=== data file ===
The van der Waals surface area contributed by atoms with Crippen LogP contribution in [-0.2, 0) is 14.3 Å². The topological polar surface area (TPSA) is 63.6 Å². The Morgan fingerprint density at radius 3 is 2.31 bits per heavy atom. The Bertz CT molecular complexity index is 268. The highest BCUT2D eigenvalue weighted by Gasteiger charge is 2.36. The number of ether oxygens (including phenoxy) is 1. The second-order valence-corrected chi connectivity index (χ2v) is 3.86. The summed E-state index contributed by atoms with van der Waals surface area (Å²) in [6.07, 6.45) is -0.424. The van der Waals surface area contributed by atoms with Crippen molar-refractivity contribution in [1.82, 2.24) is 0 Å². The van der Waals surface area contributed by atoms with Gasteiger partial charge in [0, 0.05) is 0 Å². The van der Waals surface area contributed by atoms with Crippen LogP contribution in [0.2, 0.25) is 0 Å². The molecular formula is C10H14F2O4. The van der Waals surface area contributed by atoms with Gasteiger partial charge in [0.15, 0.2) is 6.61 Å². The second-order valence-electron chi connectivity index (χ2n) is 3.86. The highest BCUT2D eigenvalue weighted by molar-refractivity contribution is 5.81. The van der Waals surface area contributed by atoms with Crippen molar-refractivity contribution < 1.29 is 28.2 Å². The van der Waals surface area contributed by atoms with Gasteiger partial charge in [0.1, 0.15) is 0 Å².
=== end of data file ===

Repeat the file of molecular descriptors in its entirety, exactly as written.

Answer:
The van der Waals surface area contributed by atoms with Crippen LogP contribution in [-0.2, 0) is 14.3 Å². The topological polar surface area (TPSA) is 63.6 Å². The Morgan fingerprint density at radius 3 is 2.31 bits per heavy atom. The Bertz CT molecular complexity index is 268. The highest BCUT2D eigenvalue weighted by Gasteiger charge is 2.36. The number of ether oxygens (including phenoxy) is 1. The second-order valence-corrected chi connectivity index (χ2v) is 3.86. The summed E-state index contributed by atoms with van der Waals surface area (Å²) in [6.07, 6.45) is -0.424. The van der Waals surface area contributed by atoms with Crippen molar-refractivity contribution in [1.82, 2.24) is 0 Å². The van der Waals surface area contributed by atoms with Gasteiger partial charge in [0, 0.05) is 0 Å². The van der Waals surface area contributed by atoms with Crippen LogP contribution in [0.2, 0.25) is 0 Å². The molecular formula is C10H14F2O4. The van der Waals surface area contributed by atoms with Gasteiger partial charge in [0.15, 0.2) is 6.61 Å². The second-order valence-electron chi connectivity index (χ2n) is 3.86. The highest BCUT2D eigenvalue weighted by molar-refractivity contribution is 5.81. The van der Waals surface area contributed by atoms with Crippen molar-refractivity contribution < 1.29 is 28.2 Å². The van der Waals surface area contributed by atoms with Gasteiger partial charge in [0.1, 0.15) is 0 Å².